Monday, May 07, 2007

Why You Might Not Try To Save $2,000

The ATT&T Lesson: When you called AT&T two months ago to complain about the ever-increasing bill, a young man put you on a new plan to help you save $35 a month. The new plan, it turns out when you get your bill, costs exactly five dollars more than the old one. Because you like the quality of AT&T, you call and ask if you can get their cable internet without the phone. You can! If you also get their cable TV, which will eventually cost you $75 a month. Nobody believes you don't have a television (or that you have one in the attic, in case of emergencies). So you decide to switch to Earthlink cable. When you call to cancel AT&T, they tell you that it will cost you $100 because you were just put onto a new plan that requires a one year contract. You say you weren't informed of a yearlong service contract, that you wouldn't have signed up for one since you were considering the switch to cable for awhile now, and that even if they had told you, they lied about the price. They ask if you if you want to pay the one hundred dollar cancellation fee or keep your service. You ask for the manager. They say it's the weekend, the manager will call you by Wednesday. They have told you this before, about another issue, and you know what they mean is that you should call back on Monday. I haven't had the resolve to do this as of yet.

**Update** 43 minutes into a call in which you speak to 6 different AT&T reps, half of whom think your contract actually expired in August, half of whom think it began in March, you are informed that the manager has to call back because they're backloaded. Turns out it's not only on the weekend you can't talk to a manager, it's everyday.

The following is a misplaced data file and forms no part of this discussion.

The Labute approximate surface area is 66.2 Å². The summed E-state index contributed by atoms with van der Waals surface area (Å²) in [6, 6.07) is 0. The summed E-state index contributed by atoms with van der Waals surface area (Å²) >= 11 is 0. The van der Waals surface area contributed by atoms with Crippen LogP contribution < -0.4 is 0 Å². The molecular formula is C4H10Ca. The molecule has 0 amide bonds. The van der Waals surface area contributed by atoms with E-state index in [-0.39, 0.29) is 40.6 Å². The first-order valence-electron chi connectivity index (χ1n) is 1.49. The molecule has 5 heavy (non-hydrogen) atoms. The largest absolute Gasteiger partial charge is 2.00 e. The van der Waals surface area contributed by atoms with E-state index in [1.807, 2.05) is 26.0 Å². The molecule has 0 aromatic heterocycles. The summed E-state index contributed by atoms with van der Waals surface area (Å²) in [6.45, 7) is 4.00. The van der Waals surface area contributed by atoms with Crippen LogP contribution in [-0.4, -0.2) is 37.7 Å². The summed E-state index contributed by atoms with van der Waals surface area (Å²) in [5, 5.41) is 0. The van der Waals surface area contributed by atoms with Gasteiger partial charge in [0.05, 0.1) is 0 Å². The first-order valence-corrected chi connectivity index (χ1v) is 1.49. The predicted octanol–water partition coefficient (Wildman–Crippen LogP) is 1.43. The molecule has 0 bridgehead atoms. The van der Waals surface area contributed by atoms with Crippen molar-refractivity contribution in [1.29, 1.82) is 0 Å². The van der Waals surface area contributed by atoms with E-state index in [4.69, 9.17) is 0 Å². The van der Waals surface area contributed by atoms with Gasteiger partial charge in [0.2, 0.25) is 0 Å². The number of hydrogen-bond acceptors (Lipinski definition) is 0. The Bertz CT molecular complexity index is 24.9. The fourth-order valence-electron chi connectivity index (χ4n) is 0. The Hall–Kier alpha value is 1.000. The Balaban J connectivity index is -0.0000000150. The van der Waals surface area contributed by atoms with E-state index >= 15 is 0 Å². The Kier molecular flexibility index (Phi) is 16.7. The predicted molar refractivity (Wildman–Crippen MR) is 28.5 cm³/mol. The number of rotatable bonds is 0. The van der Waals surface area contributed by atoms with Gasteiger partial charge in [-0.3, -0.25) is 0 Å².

The Internet Switch Lesson: No matter how proficient you have become in the last twenty years, it will always take at least eight solid hours, usually thirteen, of your time. When the installation guy leaves, for example, you will discover you don't actually have a working connection. The Earthlink call center will help you along and a few days later you will learn a 56k modem is faster than your new Earthlink cable. The Earthlink call center will tell you to unplug your modem and cable connection and restart your computer (the old goat takes more than 5 minutes to restart every time, and throughout this process, you will restart it at least 20 times) and swear your problem is solved. An hour later, you will call the same call center, tell them about the same slow problem. The new call center employee will try a completley different solution that sort of works. Eventually, they will refer you to Time Warner, who installed the service. Time Warner employee will perform all the same tests from your computer that Earthlink did, look at various settings, finally refer you back to Earthlink. At the last second the employee will get a bright idea, have you fix one more thing, and that will work.

The Energy Company Switch Lesson: You sign up for a new service April 16th or so, and get a note back from the Texas Power Commision telling you they've approved the switch for June 15. It takes two months, I guess, to. Um. What???? Whatever. I'm not making any phone calls.

The Bank Switch Lesson: Switch banks before you switch phone companies or you may not have enough life force left to fill out the online application and send it in via snail mail. We are switching from Chase, king of $12 service fees and low interest rates, to EverBank that charges nothing and gives 6% interest on both checking and savings. It's an internet bank...meaning I'll have to send in deposits, but it pays for ATM charges at whatever local bank you make withdrawls.

The Saving $2000 A Year Lesson Ask the internet readers to come up with one. You spend too long trying to think of a pithy aphorism or metaphor, but your brain is in a hateful mood and won't help out.

1 comment:

chuck said...

o dear. dear, dear, dear.